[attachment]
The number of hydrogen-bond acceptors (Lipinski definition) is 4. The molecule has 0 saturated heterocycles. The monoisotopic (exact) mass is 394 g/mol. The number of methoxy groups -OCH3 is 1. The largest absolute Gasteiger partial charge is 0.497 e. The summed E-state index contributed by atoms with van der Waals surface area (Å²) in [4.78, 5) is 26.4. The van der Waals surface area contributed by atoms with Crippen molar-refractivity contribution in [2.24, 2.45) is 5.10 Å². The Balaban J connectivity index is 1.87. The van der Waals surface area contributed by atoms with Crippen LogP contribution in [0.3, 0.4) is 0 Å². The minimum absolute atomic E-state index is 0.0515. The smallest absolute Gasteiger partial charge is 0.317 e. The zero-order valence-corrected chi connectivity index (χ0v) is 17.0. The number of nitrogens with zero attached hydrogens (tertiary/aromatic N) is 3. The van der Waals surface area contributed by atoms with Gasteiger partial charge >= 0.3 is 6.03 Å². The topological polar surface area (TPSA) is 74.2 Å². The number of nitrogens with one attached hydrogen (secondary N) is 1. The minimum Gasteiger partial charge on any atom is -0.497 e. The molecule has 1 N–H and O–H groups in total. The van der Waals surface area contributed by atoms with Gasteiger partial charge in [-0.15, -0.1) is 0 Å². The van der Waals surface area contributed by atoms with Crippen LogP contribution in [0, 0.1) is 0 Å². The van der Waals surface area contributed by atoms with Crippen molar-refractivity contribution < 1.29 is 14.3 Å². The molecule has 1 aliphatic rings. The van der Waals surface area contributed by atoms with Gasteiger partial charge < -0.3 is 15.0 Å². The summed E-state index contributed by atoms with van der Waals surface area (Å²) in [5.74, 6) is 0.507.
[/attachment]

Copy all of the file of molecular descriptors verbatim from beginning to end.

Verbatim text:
The number of hydrogen-bond acceptors (Lipinski definition) is 4. The molecule has 0 saturated heterocycles. The monoisotopic (exact) mass is 394 g/mol. The number of methoxy groups -OCH3 is 1. The largest absolute Gasteiger partial charge is 0.497 e. The summed E-state index contributed by atoms with van der Waals surface area (Å²) in [4.78, 5) is 26.4. The van der Waals surface area contributed by atoms with Crippen molar-refractivity contribution in [2.24, 2.45) is 5.10 Å². The Balaban J connectivity index is 1.87. The van der Waals surface area contributed by atoms with Crippen LogP contribution in [0.3, 0.4) is 0 Å². The minimum absolute atomic E-state index is 0.0515. The smallest absolute Gasteiger partial charge is 0.317 e. The zero-order valence-corrected chi connectivity index (χ0v) is 17.0. The number of nitrogens with zero attached hydrogens (tertiary/aromatic N) is 3. The van der Waals surface area contributed by atoms with Gasteiger partial charge >= 0.3 is 6.03 Å². The topological polar surface area (TPSA) is 74.2 Å². The number of nitrogens with one attached hydrogen (secondary N) is 1. The minimum Gasteiger partial charge on any atom is -0.497 e. The molecule has 1 N–H and O–H groups in total. The van der Waals surface area contributed by atoms with Gasteiger partial charge in [-0.15, -0.1) is 0 Å². The van der Waals surface area contributed by atoms with Crippen LogP contribution in [0, 0.1) is 0 Å². The van der Waals surface area contributed by atoms with Crippen molar-refractivity contribution < 1.29 is 14.3 Å². The molecule has 1 aliphatic rings. The van der Waals surface area contributed by atoms with Gasteiger partial charge < -0.3 is 15.0 Å². The summed E-state index contributed by atoms with van der Waals surface area (Å²) in [5.74, 6) is 0.507.